Economic growth disrupts due to violence against women: UN Women

The UN Women says the cost of violence against women and girls impedes economic growth in Bangladesh, urging the government to make “stronger commitment and investments” to end what it called the world’s “worst pandemic”.

On Nov 9, Lakshmi Puri, UN Assistant-Secretary-General and UN Women Deputy Executive Director, met with the stakeholders in Dhaka and made remarks on the prevalent violence against women and girls in Bangladesh and discussed efforts to end gender-based violence through practical collaborations, stronger commitments and investments in order to achieve the gender equality targets of the SDGs in Bangladesh.

Despite growing recognition that the pandemic of violence against women is a gross human rights violation and a serious obstacle to development, concrete efforts on prevention and ending violence against women and girls continue to be a low priority on the international development agenda, with inadequate funding.”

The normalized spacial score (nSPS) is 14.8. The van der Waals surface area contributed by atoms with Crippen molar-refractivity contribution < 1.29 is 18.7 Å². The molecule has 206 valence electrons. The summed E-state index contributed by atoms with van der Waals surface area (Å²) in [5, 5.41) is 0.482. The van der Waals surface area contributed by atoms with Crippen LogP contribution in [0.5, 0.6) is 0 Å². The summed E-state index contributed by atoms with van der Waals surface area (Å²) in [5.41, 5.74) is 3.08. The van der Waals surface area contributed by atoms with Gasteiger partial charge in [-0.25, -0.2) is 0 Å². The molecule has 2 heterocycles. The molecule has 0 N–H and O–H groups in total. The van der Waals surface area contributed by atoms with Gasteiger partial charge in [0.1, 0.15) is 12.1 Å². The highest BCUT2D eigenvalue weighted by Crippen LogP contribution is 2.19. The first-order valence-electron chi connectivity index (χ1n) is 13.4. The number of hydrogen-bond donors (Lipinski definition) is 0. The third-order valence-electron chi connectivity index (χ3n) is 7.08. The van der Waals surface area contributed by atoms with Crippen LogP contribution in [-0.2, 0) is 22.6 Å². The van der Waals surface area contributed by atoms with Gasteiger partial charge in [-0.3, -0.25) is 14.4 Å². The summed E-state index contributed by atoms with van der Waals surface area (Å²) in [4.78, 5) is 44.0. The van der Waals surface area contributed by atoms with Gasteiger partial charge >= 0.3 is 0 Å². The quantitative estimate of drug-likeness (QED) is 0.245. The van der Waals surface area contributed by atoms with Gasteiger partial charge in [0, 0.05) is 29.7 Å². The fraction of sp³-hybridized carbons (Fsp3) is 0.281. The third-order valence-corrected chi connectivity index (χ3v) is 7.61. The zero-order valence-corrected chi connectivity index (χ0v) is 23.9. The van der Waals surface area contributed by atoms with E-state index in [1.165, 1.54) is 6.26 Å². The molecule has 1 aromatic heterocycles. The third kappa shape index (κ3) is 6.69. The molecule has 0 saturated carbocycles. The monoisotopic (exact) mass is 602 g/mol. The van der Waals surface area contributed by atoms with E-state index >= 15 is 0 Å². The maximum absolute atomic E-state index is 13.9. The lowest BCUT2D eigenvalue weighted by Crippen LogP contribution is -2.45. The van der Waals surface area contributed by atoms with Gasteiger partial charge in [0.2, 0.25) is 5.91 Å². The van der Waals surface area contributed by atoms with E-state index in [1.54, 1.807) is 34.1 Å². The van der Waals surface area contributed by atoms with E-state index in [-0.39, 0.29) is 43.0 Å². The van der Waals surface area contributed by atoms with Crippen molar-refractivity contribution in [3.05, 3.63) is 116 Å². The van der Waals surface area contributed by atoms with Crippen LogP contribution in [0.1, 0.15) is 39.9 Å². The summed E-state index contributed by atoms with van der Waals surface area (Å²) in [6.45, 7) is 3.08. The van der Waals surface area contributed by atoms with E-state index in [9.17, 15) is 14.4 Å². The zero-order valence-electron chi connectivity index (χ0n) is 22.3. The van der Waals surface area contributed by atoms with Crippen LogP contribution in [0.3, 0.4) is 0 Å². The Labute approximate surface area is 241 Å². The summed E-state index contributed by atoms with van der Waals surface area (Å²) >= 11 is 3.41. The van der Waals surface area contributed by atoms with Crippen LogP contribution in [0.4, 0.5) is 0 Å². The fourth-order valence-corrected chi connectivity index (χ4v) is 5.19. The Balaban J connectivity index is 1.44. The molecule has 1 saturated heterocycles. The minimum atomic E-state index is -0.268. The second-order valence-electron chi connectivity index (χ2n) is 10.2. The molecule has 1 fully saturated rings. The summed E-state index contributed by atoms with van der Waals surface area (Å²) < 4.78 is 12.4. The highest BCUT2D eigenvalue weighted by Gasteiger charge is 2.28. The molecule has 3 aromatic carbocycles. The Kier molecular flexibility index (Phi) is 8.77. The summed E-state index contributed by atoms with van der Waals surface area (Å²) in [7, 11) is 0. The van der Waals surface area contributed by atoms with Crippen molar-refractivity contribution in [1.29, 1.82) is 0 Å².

Puri also met with State Minister for women and children affairs Meher Afroze Chumki, and Speaker of the Parliament Dr Shirin Sharmin Chaudhury and with leaders from the private sector, civil society, and heads of agencies and diplomatic missions. The high-level visit was also part of UN Women’s ‘16 Days of Activism against Gender-based Violence’ under the ‘Orange the World’ umbrella that calls for robust funding to end violence against women and girls.

Bangladesh has a high prevalence of violence against women and girls, particularly domestic violence and child marriage. According to the UNFPA and Bangladesh Bureau of Statistics (BSS) study, more than 10 million Bangladeshi women experience physical or sexual violence every year.

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